Several hypotheses concerning the implications of these changes in neural activity have been offered. One hypothesis is that the temporary imbalance of dopamine receptors in the prefrontal cortex relative to the striatum creates a “reward deficiency syndrome,” producing behavior among young adolescents that is not unlike that seen among individuals with certain types of functional dopamine deficits.

I've wondered about reward

I've wondered about reward perception. Whatever other people get out of their various activities, I don't get it, and they get exasperated with me because I'm not all gung ho for their activities. Even things that I like to do, I either don't like them very much, or find that the annoyances around them overshadow the event itself. It makes me wonder, when I do X, do I not find X rewarding, or do I later not remember that X was rewarding? I like museums, for example, but the annoyance of finding parking will prevent me from going, so the "punishment" of parking is stronger than the reward of going, or else I later just can't remember how rewarding it was while doing it.

reward versus punishment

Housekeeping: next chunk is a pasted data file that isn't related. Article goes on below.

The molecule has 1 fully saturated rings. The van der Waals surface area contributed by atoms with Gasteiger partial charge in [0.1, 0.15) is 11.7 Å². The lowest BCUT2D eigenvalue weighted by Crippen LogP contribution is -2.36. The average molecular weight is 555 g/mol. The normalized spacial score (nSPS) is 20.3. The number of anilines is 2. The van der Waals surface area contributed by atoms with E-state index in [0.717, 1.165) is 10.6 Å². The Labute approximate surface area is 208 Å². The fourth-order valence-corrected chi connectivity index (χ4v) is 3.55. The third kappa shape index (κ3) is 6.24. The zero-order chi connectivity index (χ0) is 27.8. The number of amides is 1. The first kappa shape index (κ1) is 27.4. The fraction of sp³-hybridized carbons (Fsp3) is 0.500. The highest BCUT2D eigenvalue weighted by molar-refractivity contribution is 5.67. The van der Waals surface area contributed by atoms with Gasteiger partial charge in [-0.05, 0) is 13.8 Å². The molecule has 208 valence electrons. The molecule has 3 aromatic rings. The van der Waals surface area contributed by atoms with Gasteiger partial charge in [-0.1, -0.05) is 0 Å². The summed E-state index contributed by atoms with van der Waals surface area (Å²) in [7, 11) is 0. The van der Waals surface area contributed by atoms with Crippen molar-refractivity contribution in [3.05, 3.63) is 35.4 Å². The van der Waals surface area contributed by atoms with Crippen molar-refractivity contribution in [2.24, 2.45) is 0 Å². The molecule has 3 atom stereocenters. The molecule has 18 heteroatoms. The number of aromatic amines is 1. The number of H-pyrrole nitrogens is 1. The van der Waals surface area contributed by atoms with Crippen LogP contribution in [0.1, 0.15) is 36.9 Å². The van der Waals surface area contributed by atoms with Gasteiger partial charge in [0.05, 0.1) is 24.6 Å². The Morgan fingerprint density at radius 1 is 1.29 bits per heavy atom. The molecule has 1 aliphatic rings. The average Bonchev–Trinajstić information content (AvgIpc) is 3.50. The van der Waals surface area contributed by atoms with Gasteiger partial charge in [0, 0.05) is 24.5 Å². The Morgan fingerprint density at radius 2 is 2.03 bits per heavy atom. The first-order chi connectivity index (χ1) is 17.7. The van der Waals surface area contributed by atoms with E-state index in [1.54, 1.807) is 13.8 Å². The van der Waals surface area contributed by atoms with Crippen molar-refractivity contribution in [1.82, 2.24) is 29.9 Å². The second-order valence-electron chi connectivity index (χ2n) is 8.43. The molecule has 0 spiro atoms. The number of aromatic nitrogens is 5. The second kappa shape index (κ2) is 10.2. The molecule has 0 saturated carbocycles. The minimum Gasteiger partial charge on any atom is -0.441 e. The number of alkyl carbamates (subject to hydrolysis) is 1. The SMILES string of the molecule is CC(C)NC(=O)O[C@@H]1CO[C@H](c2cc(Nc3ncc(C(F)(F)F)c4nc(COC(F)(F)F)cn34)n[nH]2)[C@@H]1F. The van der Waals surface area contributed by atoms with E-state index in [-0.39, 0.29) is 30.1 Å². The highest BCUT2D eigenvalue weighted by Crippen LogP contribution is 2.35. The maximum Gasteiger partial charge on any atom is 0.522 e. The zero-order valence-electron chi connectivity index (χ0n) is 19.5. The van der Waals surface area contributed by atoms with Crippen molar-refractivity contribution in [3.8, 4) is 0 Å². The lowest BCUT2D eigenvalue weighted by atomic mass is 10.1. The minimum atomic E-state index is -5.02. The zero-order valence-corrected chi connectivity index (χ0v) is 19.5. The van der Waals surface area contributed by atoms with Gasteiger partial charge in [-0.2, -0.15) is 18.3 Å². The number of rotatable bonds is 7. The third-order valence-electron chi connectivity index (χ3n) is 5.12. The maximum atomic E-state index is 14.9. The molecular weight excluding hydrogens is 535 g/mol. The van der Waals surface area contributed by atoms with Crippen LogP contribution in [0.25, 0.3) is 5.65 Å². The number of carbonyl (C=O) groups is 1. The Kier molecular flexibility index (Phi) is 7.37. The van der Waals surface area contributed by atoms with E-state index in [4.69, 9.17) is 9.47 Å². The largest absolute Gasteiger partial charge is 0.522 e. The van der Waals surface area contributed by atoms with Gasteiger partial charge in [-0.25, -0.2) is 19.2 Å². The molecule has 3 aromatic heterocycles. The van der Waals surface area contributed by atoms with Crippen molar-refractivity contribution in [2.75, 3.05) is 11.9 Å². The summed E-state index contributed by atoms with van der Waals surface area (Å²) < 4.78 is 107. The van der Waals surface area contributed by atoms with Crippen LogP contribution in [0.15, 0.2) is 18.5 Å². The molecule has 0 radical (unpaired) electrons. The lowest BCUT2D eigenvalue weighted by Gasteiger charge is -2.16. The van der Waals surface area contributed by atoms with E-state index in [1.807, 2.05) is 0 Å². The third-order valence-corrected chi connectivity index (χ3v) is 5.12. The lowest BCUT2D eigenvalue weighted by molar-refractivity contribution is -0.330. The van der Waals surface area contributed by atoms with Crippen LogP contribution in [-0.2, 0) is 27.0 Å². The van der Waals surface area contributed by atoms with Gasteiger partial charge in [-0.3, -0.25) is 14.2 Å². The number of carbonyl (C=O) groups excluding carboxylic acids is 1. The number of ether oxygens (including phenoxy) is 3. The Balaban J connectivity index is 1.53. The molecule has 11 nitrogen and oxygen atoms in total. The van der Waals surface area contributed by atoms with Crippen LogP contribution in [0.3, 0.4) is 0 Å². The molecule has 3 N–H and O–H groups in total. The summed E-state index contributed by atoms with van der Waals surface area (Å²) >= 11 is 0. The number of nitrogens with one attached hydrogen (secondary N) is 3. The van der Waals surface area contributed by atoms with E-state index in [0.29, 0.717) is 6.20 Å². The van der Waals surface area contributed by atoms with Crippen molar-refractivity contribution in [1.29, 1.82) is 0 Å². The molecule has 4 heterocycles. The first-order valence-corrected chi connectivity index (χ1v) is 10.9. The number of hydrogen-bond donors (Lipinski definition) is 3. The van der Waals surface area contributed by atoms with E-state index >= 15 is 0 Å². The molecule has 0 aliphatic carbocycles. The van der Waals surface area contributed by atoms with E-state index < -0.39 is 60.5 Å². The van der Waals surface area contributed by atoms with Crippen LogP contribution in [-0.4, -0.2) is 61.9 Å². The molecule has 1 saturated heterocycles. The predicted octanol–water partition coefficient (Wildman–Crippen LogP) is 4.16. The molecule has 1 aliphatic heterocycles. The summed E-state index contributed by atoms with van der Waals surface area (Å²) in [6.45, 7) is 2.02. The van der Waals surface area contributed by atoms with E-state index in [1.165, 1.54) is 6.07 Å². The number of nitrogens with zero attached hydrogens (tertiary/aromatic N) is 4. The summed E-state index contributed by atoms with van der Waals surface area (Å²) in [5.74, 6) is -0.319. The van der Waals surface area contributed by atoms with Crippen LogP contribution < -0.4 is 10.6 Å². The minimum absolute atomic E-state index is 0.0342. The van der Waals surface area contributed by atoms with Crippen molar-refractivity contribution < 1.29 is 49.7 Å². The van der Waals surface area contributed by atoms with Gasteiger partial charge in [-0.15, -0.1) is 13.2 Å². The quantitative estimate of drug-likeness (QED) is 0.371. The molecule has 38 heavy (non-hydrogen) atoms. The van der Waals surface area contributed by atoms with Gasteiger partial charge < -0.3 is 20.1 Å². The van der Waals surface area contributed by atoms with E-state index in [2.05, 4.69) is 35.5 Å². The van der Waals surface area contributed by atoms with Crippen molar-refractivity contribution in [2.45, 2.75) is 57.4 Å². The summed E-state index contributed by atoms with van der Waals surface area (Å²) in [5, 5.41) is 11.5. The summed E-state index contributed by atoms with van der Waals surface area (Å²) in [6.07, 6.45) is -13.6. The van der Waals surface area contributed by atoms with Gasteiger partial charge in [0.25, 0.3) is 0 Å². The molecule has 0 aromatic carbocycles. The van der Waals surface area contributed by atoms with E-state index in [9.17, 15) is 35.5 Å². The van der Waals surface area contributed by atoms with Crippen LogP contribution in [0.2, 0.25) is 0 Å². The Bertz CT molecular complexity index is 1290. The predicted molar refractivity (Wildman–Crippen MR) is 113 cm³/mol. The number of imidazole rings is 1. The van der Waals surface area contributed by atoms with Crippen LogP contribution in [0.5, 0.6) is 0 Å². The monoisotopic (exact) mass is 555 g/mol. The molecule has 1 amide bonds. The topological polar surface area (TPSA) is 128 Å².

I had researched to some extent reward versus punishment with various hormones but the answer probably lies in something Daniel Kahneman figured out. Negative experience weighs way more than positive. The curve in fact--which I cannot draw here--can go infinitely negative on a small negative and just a tiny bit positive on a huge positive. This is why we tend to recall negative experiences (baggage) even in relationships more than any positive memories.

I hope it helps understand why you feel that the negative overshadows the positive.

you are an interesting study!

I wouldn't presume to diagnose in a blog forum, but you sure do present an interesting case. You many indeed have some version of reward deficiency syndrome. If this bothers you, then you might want to consider trying a course of Ritalin or some other dopamine-enhancer. Check with your doctor. Otherwise, you might have a condition called alexithymia. As usual, Wikipedia does a great job of describing it: http://en.wikipedia.org/wiki/Alexithymia I have a friend who is at least partially alexithymic, and we sometimes joke about it. It doesn't slow him down much. It seems unlikely that you'd have an emotional response and then forget about it, unless you were never consciously aware of that response to begin with.

Thanks for the interesting observations.

That was interesting, thanks!